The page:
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But do you get free trips to Europe and Asia, where you're mobbed by autograph seekers, feted by mayors and pestered by those hoping to gain just a little of your magic touch?
Are you the best American to do whatever it is you do? Are you the Michael Jordan, the Wayne Gretzky, the Joe Montana of anything? Mike Willcox, who grew up in Kingwood, is. And if you have a problem because the "anything" that he's a god at is flying toy airplanes, he's not too worried about it. Being a world champion can bring you that kind of self-assurance.
Willcox doesn't just fly toy airplanes, he fights them. He is among the very elite of an obscure sport called control-line combat, where two competitors engage in dogfights where they try to cut streamers off their foe's plane.
It's a world full of sneaky, rule-breaking Ukrainians, of planes speeding at 125 miles per hour that can turn 90 degrees on a dime, of two competitors facing off in a 13-foot circle while thousands -- sometimes tens of thousands -- cheer madly, blow airhorns and scream for their favorites. It's a "hobby" where Russians are paid to practice and compete full-time and are celebrities, and Americans are looked down on as hapless amateurs messing with the big boys.
Planes plow into the ground, elbows are smashed into faces when the judges aren't looking, and a hundred little dirty tricks have to be watched out for -- or tried -- before you go home a winner.
And if you're American, and you do come home a winner, no one is likely to care much.
If you're Russian, the government gives you a $40,000 check to go along with your medal. If you're American, you can put in your thousands of hours of practice, even more hours studying film, you can take your own trips overseas to train with the greats, and when you win the world championship -- something only one other American has done in almost 30 years -- you can wonder why you bothered. You can even -- even as a god -- have a moment of doubt and turn to (gasp!) some other, lesser form of toy airplanes, like remote-controlled aircraft.
But if you're Mike Willcox, if you're still known in Europe as "The Scandinavian Killer" because of a famous string of victories over fliers from Denmark, Norway and Sweden, you can't stay away for long. And you soon get back to your hours of practice and your endless film study. And you get ready to head to Spain in July, where you're hoping to become the first American ever to win two world championships.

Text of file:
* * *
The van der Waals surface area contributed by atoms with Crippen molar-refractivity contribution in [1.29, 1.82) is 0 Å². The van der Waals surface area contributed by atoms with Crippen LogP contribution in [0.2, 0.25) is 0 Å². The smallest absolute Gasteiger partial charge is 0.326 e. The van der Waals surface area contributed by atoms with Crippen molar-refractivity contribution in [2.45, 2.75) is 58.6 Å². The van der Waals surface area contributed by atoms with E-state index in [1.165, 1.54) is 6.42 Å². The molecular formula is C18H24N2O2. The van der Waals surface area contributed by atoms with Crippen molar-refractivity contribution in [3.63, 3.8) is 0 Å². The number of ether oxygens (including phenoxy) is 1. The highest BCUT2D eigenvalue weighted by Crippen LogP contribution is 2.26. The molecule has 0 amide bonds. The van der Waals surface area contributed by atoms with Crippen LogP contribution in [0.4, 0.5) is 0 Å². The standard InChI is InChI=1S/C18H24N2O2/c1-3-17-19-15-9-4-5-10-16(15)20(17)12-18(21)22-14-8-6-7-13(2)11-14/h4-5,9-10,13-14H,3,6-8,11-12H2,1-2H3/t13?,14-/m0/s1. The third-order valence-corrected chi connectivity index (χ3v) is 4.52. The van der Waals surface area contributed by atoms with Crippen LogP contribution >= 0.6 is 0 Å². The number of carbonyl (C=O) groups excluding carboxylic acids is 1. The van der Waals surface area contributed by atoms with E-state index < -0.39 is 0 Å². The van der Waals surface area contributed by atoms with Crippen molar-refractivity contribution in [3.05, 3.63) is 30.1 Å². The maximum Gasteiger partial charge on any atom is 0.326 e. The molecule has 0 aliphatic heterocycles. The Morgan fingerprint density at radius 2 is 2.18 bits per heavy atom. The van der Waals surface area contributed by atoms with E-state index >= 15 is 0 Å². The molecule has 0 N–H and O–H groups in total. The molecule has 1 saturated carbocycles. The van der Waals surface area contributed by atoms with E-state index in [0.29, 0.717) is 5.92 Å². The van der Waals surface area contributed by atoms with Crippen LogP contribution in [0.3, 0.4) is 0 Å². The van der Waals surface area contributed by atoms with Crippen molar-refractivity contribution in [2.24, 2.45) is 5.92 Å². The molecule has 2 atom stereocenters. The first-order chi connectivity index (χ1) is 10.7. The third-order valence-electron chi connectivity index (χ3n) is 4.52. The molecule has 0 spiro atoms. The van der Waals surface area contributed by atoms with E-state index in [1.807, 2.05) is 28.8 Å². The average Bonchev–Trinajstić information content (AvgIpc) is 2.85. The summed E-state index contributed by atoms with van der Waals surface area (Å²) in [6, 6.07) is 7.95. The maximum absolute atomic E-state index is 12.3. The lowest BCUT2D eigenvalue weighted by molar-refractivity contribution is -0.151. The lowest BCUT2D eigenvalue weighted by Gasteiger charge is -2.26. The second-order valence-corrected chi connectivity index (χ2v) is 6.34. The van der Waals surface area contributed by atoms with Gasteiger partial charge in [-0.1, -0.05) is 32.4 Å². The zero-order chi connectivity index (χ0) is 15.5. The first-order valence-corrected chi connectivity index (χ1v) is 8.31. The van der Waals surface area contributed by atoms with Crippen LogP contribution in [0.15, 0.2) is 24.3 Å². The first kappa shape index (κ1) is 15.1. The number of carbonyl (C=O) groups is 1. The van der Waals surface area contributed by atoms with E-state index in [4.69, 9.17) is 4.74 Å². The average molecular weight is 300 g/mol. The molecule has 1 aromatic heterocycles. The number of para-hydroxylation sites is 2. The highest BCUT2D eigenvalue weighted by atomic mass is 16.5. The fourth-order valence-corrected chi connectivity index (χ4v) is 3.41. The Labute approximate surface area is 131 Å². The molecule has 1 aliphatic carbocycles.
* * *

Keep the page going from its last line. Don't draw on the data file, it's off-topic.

Willcox, a genial, laid-back kind of guy who recently took a video-production job in Dallas, has always been an absolute stone-cold natural at his specialty. He can barely remember a time when he wasn't flying model airplanes, his commercial-pilot father having turned him on to the hobby at age four. By age seven, he was crushing 15-year-olds in a national meet and taking third place in the junior division.
"By the time I was 14, that's when I started to be big, get well known around the country," he says. "I won some really big contests; the first really big one was out in Seattle, it's called the Bladder Grabber. I think I got, like, an $8,000 stereo or something."
When he was 16, the Academy of Model Aeronautics paid his way over to what was then the USSR so he could study with and play against the best in the world. And that's when the Bladder Grabber champ became hooked in a big way.
"Once I got over there and I saw -- those guys are all professional and they did it for a living and it was kind of neat to think that I was in that category, that I was good enough to compete at that level," he says.
Like the Soviets, the Russians today are able to make a living at the hobby because the best get tabbed to do it as part of their armed-forces service. They generally dominate the sport and have for years. So a 16-year-old going over there and holding his own was like a high school freshman QB showing up Peyton Manning at a Colts training camp.
How does he do it? First you have to understand what the sport involves.
Two pilots step into a 13-foot circle, which they are not allowed to leave. They each have a handle, which is connected by two 52-foot wires to a simple gas-powered plane that costs maybe $40.
The planes each trail an eight-foot streamer made of plastic or crepe paper; the trick is to maneuver your plane during the four-minute match so that your propeller (or perhaps your wing) slices off a bit of the streamer. You get 100 points for each "cut."
You also get points for staying in the air. So when crashes occur -- and they do, often -- you need good mechanics who can run out, get the streamer off the downed plane and attach it quickly to a backup and get that plane in the air.